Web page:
Lorem ipsum dolor sit amet, consectetuer adipiscing elit, sed diam nonummy nibh euismod tincidunt ut laoreet dolore magna aliquam erat volutpat.
sidearea-img-2 sidearea-img-3 sidearea-img-4 sidearea-img-5

Recent News


[contact-form-7 404 "Not Found"]


Working in a remote environment can be ideal for some, and it can also have its challenges. Communication is one of the biggest hurdles virtual teams have to overcome. Without face-to-face interaction, we can miss out on so many communication cues, including tone, body language, and context.


How do we Overcome these Hurdles?


If you are familiar with DISC assessments in your organisation, then you know how effective they are to help increase communication and productivity. Now that more and more people are working from home, have you considered DISC Profiles for your key staff to ensure communication is clear and meaningful. What about your permanent remote teams, do you brush off the value of communication as you don’t see them as often? Knowing the DISC Styles of your key staff and remote workers is vital if you want them to perform effectively.

Here are some key indicators to help you identify the DISC styles of your virtual co-workers.


Typical Voicemail Greetings:

  • D Style: “You know what to do!”
  • I Style: “Wow, you missed me! I am having a great day, hope you are too! Have a great day! Cheers!”
  • S Style: “Sorry I missed your call. I check my messages often, and will return your phone call as soon as possible. If you need assistance now, please hit ‘0’ and my associate will gladly help. Again, sorry to miss your call.”
  • C Style: “You have reached my voicemail. Please speak slowly, clearly and leave your number, the time you called and the reason for your call. Please let me know a good time to return your call.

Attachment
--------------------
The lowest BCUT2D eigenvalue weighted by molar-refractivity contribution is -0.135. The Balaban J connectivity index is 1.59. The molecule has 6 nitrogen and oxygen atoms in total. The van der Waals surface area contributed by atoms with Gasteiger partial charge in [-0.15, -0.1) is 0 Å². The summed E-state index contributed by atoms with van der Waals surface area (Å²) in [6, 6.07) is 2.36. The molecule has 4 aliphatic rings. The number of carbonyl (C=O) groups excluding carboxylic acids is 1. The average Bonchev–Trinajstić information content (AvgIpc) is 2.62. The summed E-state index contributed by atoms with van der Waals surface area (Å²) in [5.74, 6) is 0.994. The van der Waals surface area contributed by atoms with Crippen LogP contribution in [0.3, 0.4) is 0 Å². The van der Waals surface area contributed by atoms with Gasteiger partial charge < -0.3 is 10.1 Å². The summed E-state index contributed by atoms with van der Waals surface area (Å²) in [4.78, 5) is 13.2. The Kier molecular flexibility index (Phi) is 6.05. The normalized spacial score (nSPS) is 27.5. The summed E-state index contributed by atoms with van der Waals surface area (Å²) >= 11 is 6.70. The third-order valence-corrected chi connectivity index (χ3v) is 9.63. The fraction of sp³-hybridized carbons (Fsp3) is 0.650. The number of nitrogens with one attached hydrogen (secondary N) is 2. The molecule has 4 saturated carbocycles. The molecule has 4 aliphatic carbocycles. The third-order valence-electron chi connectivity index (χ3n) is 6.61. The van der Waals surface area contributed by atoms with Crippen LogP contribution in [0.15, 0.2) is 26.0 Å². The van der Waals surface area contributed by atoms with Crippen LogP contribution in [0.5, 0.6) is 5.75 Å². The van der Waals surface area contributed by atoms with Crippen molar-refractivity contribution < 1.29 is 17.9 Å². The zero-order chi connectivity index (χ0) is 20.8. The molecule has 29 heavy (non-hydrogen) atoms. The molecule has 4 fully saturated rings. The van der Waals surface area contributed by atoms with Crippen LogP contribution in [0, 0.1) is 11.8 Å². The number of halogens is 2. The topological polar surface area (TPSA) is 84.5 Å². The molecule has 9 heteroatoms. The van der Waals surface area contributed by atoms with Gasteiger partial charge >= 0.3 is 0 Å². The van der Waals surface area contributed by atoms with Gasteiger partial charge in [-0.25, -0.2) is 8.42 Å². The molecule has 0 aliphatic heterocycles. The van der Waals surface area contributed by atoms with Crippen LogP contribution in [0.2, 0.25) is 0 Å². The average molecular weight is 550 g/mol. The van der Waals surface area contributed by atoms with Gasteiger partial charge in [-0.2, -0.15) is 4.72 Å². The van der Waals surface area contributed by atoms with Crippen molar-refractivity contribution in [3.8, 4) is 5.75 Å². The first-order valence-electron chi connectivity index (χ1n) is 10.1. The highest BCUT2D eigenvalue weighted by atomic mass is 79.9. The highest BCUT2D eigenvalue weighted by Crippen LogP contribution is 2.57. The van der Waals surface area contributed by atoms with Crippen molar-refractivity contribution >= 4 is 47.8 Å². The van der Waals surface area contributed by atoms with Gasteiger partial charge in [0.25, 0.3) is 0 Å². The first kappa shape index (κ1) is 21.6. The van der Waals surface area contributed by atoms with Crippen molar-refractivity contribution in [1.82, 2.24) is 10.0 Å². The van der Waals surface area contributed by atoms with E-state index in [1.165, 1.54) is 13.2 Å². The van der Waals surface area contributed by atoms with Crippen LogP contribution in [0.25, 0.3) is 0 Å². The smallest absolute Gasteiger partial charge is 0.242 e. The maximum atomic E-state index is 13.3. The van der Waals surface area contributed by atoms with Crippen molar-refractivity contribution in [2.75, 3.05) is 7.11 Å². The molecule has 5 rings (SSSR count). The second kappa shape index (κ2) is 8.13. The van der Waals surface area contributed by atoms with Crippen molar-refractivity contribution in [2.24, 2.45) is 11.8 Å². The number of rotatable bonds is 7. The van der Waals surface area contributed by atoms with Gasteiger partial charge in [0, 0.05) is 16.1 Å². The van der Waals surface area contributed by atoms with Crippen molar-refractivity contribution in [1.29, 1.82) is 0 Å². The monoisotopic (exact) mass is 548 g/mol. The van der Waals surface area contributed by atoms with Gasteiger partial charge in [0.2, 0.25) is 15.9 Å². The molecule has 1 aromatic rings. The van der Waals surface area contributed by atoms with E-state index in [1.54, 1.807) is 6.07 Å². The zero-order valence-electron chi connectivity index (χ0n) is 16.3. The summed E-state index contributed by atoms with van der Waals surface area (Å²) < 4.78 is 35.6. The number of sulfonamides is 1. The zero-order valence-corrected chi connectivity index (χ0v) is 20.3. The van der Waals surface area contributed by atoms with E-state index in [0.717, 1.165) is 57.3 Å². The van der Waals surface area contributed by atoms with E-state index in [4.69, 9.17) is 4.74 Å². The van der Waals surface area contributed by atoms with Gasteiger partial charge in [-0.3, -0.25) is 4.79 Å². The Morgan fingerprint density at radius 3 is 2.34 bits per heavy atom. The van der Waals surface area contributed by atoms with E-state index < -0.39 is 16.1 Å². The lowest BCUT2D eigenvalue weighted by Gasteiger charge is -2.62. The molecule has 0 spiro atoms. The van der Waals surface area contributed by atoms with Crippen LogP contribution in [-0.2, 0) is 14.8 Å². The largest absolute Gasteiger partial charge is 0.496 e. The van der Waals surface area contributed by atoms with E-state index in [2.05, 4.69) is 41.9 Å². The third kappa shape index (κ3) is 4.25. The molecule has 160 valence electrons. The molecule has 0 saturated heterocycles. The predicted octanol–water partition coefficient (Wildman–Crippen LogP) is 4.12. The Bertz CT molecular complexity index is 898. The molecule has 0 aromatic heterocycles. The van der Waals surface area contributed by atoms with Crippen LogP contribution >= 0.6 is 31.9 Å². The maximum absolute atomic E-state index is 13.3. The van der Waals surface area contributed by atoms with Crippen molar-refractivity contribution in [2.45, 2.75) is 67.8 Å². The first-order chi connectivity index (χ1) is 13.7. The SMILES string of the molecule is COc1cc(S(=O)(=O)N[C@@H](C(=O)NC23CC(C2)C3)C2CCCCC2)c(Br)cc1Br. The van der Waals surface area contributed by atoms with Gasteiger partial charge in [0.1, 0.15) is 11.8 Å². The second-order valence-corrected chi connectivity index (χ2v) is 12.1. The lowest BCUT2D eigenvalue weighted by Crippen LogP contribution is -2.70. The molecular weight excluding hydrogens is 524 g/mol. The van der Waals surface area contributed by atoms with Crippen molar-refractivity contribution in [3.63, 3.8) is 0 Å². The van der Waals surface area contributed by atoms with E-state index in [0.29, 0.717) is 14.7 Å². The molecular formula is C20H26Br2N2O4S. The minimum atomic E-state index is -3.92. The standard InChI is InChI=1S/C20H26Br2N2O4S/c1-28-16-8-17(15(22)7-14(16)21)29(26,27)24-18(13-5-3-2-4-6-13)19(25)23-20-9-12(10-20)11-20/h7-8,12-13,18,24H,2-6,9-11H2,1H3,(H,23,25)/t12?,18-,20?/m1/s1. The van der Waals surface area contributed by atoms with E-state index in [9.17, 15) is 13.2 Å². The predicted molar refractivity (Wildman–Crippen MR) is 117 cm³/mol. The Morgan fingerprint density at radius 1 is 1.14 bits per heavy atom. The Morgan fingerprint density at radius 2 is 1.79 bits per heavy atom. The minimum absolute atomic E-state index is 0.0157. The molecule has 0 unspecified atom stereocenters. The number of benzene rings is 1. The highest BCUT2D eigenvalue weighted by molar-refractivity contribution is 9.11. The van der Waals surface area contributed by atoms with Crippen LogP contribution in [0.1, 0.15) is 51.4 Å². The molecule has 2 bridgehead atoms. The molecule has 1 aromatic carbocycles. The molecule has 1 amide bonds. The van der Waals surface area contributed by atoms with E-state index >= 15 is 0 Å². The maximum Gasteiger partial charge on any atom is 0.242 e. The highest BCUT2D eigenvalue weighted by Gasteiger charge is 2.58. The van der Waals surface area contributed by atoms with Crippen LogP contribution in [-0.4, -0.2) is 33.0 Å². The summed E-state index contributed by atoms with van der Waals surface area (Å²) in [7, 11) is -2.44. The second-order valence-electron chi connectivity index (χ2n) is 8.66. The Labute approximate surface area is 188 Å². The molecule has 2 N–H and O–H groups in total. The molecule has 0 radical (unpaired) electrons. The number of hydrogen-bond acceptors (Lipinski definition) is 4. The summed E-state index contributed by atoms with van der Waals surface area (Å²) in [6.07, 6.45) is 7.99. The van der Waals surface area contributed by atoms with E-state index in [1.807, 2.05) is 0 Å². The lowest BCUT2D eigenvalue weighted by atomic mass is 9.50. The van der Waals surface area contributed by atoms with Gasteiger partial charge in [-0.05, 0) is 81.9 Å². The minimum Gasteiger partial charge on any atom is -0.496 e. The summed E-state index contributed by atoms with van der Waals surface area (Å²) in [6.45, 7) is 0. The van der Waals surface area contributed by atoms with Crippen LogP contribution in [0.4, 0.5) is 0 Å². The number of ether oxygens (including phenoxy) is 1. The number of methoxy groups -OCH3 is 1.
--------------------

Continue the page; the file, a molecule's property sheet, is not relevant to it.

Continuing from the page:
Typical Voicemails:

  • D Style: Concise, to the point. Loud with a fast pace, i.e. “This is Jake, call me.”
  • I Style: Cheery, funny, loud and relatively long. Fast tempo. Reason for the call may not be apparent. May include phrases “well, anyway…” or similar. Forgets to leave a number to return call.
  • S Style: Calm and soft voice with a slow tempo. May include the phrase “sorry to bother you” or similar. Tends to be a reasonably long voicemail and concludes: “I look forward to your call. Thank you”
  • C Style: Formal and soft voice with a slower tempo, includes a lot of detail about the reason for the call. Also, they may leave a number to call back twice.


Typical Emails:

  • D Style: Concise, often just the subject line. Usually, many abbreviated words, no punctuations, all lower or capital letters.
  • I Style: Receives an email, calls the sender: “Hi, I just got your email.” If they email back, the email is often one long sentence with several different points.
  • S Style: Friendly tone and starts with “I hope this finds you well.” Relatively long emails with a few paragraphs. Tries to convey a message clearly and thoroughly. Ends with “sincerely”, “all the best, or “best wishes.”
  • C Style: Very long, you will have to scroll down to find the end. Lots of detail, formal. Spelling and grammar are impeccable as they always spell-check.


I highly recommend conducting a DISC assessments on all new employees as well as your key & virtual employees to help you understand and support them more effectively. Excellent communication is essential in any company, but now that a lot of people are working from home, it is especially critical.


The DISC assessment is not something you do once, and then you’re done. It’s a constant topic of conversation. I regularly refer back to my DISC Assessment to remind me how I come across to others and to adjust my style accordingly.
To obtain a DISC Personality Profile for your staff, get in touch to start the process.


SR Group uses the more advanced and powerful tool, Extended DISC to enhance personal and team performance. If you would like a sample report to see what sort of valuable information it uncovers or would like more information, please contact me directly.


With thanks to HR Profiling for the majority of the background information in this article.

No Comments

Sorry, the comment form is closed at this time.